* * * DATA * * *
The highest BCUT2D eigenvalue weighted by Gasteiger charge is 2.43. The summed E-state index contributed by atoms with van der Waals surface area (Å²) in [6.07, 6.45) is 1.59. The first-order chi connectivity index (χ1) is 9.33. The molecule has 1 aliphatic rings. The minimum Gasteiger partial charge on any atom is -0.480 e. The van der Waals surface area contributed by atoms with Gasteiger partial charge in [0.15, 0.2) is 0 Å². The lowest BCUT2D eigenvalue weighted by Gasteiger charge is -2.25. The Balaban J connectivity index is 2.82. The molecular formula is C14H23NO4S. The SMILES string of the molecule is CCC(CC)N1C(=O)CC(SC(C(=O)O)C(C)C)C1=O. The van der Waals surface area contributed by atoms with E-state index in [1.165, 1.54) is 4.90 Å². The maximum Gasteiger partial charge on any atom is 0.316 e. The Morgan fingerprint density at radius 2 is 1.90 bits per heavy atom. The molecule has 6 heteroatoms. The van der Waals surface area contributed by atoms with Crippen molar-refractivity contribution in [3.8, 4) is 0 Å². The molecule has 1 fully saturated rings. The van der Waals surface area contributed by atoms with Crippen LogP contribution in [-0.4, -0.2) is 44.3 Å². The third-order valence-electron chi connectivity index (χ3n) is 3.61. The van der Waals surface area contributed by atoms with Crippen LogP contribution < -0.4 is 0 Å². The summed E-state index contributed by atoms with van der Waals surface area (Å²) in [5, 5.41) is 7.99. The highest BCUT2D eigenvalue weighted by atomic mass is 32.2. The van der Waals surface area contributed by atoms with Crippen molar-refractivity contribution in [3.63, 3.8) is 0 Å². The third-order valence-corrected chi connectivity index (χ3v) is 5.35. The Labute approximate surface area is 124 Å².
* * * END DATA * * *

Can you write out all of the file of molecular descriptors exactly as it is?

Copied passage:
The highest BCUT2D eigenvalue weighted by Gasteiger charge is 2.43. The summed E-state index contributed by atoms with van der Waals surface area (Å²) in [6.07, 6.45) is 1.59. The first-order chi connectivity index (χ1) is 9.33. The molecule has 1 aliphatic rings. The minimum Gasteiger partial charge on any atom is -0.480 e. The van der Waals surface area contributed by atoms with Gasteiger partial charge in [0.15, 0.2) is 0 Å². The lowest BCUT2D eigenvalue weighted by Gasteiger charge is -2.25. The Balaban J connectivity index is 2.82. The molecular formula is C14H23NO4S. The SMILES string of the molecule is CCC(CC)N1C(=O)CC(SC(C(=O)O)C(C)C)C1=O. The van der Waals surface area contributed by atoms with E-state index in [1.165, 1.54) is 4.90 Å². The maximum Gasteiger partial charge on any atom is 0.316 e. The Morgan fingerprint density at radius 2 is 1.90 bits per heavy atom. The molecule has 6 heteroatoms. The van der Waals surface area contributed by atoms with Crippen molar-refractivity contribution in [3.8, 4) is 0 Å². The molecule has 1 fully saturated rings. The van der Waals surface area contributed by atoms with Crippen LogP contribution in [-0.4, -0.2) is 44.3 Å². The third-order valence-electron chi connectivity index (χ3n) is 3.61. The van der Waals surface area contributed by atoms with Crippen LogP contribution < -0.4 is 0 Å². The summed E-state index contributed by atoms with van der Waals surface area (Å²) in [5, 5.41) is 7.99. The highest BCUT2D eigenvalue weighted by atomic mass is 32.2. The van der Waals surface area contributed by atoms with Crippen molar-refractivity contribution in [3.63, 3.8) is 0 Å². The third-order valence-corrected chi connectivity index (χ3v) is 5.35. The Labute approximate surface area is 124 Å².